Posts Tagged Save money
In our consulting through BizPsych (www.BizPsych.com), organizations ask us to assess and intervene with vertical relationship conflicts as well as cross-departmental conflicts on a regular basis. These conflicts are often rooted in unclear accountability and authority for the C-level, vice-presidents, managers, supervisors and front line producers. This creates significant performance and execution problems throughout the organization.
Elliot Jacques, in his numerous publications defined accountability and authority for management at all levels. Accountability and authority establishes where people stand with each other. They determine who is able to say what to whom, and who under given circumstances must say what to whom. They establish who can tell who to do what, especially, in the managerial hierarchy, if one person is being held accountable for what another person does or for the results of what the other person does.
Accountability and authority define the behaviors that are appropriate and necessary in the vertical relationships between managers and their subordinates, and in the horizontal, cross-functional relationships between people. The vertical relationships are the means by which the work that needs to get done is assigned, resourced, and evaluated; cross-functional relationships are the means by which the flow of work across functions gets processed and improved through time.
He noted that it is absolutely imperative that organizational leaders be clear not only about their own decision-making accountability, but they must also make it equally clear for each and every manager below them in the organization. All of these managers must also meet regularly in two-way discussions about major issues with their immediate subordinates, in order to get their help in making decisions for which the manager alone must be accountable. In discussions between managers and subordinates, it is always the manager that is ultimately accountable for decisions. Even when the subordinate has more knowledge than his or her manager on a given matter and tells the manager what he or she thinks should be done; if the manager accepts the subordinate’s view then it becomes the manager’s decision. There will be times in an organization’s growth or life span when a manager may have multiple roles/levels that they are accountable for. The manager may be a manager, a supervisor and a front line producer on a given day if the department or work group is small enough or does not have the resources to accommodate separate levels and roles. This is a situation referred to as “down in the weeds”, “wearing many hats”, or “collapsed strata (time span).” This is not ideal; however, at times it may be the best we can do.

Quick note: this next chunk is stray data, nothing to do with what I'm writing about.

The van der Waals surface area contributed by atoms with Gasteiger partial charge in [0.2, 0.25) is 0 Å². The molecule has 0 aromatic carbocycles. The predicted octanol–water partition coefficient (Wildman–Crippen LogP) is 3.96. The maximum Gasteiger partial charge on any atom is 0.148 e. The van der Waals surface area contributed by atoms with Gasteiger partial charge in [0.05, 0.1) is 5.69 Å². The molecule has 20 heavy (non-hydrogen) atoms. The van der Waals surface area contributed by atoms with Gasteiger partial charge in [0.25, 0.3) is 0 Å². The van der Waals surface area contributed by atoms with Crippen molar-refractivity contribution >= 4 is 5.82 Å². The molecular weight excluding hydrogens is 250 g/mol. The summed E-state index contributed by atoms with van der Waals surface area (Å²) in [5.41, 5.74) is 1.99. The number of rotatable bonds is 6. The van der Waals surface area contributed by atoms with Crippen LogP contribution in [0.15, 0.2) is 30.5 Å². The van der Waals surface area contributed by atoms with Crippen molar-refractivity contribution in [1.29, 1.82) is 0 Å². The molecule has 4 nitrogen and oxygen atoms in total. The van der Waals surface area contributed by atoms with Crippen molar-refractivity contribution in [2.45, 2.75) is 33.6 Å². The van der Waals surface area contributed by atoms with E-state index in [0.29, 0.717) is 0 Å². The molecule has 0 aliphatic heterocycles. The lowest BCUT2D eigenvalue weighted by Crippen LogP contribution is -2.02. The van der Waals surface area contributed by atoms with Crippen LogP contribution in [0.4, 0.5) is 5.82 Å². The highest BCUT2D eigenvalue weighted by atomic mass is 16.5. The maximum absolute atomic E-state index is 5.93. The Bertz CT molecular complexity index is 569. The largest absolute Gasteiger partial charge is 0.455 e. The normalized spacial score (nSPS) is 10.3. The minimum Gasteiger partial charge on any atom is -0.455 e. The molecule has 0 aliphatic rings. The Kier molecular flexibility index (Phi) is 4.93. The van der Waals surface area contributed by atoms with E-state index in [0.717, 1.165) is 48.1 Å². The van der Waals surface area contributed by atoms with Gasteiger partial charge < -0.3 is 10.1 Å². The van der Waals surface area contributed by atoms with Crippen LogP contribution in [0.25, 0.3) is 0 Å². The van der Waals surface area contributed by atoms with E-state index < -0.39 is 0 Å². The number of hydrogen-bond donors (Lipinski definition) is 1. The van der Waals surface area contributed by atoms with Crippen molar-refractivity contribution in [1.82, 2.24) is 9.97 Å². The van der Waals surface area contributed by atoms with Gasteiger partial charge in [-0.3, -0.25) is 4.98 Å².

How does your organization define accountability and authority at each role? What impact has the clarity or lack of clarity had on your organizations effectiveness and performance?
Have a day filled with equanimity,
Robert A. Mines, Ph.D.
CEO & Psychologist
Mines and Associates